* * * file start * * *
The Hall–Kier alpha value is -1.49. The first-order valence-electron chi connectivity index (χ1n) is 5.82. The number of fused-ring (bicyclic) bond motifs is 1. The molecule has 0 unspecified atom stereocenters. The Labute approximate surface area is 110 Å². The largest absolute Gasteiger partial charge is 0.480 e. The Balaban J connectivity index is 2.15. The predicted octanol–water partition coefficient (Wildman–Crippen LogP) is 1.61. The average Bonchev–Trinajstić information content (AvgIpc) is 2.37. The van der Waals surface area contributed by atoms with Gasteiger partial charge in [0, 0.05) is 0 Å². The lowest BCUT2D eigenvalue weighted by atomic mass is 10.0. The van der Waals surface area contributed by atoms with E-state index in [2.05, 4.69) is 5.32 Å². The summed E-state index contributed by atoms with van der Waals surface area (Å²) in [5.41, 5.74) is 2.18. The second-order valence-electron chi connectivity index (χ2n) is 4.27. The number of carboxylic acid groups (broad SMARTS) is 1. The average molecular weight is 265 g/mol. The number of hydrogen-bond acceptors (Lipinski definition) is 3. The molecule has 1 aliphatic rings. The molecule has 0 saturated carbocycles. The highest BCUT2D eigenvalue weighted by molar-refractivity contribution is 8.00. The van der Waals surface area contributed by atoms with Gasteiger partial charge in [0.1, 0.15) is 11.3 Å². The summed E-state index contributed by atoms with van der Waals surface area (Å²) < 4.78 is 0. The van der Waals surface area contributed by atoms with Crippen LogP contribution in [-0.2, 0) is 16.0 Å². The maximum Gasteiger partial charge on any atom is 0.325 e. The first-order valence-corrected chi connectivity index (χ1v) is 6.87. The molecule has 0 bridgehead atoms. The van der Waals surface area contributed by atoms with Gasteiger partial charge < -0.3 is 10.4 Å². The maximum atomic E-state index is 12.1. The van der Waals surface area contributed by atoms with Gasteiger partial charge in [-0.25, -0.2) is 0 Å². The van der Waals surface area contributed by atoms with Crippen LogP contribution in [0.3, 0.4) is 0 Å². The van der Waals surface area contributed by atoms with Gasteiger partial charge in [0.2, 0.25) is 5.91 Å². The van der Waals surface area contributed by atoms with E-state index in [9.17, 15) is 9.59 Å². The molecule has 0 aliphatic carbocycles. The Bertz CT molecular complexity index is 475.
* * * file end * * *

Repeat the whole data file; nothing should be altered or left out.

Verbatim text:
The Hall–Kier alpha value is -1.49. The first-order valence-electron chi connectivity index (χ1n) is 5.82. The number of fused-ring (bicyclic) bond motifs is 1. The molecule has 0 unspecified atom stereocenters. The Labute approximate surface area is 110 Å². The largest absolute Gasteiger partial charge is 0.480 e. The Balaban J connectivity index is 2.15. The predicted octanol–water partition coefficient (Wildman–Crippen LogP) is 1.61. The average Bonchev–Trinajstić information content (AvgIpc) is 2.37. The van der Waals surface area contributed by atoms with Gasteiger partial charge in [0, 0.05) is 0 Å². The lowest BCUT2D eigenvalue weighted by atomic mass is 10.0. The van der Waals surface area contributed by atoms with E-state index in [2.05, 4.69) is 5.32 Å². The summed E-state index contributed by atoms with van der Waals surface area (Å²) in [5.41, 5.74) is 2.18. The second-order valence-electron chi connectivity index (χ2n) is 4.27. The number of carboxylic acid groups (broad SMARTS) is 1. The average molecular weight is 265 g/mol. The number of hydrogen-bond acceptors (Lipinski definition) is 3. The molecule has 1 aliphatic rings. The molecule has 0 saturated carbocycles. The highest BCUT2D eigenvalue weighted by molar-refractivity contribution is 8.00. The van der Waals surface area contributed by atoms with Gasteiger partial charge in [0.1, 0.15) is 11.3 Å². The summed E-state index contributed by atoms with van der Waals surface area (Å²) < 4.78 is 0. The van der Waals surface area contributed by atoms with Crippen LogP contribution in [-0.2, 0) is 16.0 Å². The maximum Gasteiger partial charge on any atom is 0.325 e. The first-order valence-corrected chi connectivity index (χ1v) is 6.87. The molecule has 0 bridgehead atoms. The van der Waals surface area contributed by atoms with Gasteiger partial charge < -0.3 is 10.4 Å². The maximum atomic E-state index is 12.1. The van der Waals surface area contributed by atoms with Gasteiger partial charge in [-0.25, -0.2) is 0 Å². The van der Waals surface area contributed by atoms with Crippen LogP contribution in [0.3, 0.4) is 0 Å². The van der Waals surface area contributed by atoms with Gasteiger partial charge in [0.2, 0.25) is 5.91 Å². The van der Waals surface area contributed by atoms with E-state index in [9.17, 15) is 9.59 Å². The molecule has 0 aliphatic carbocycles. The Bertz CT molecular complexity index is 475.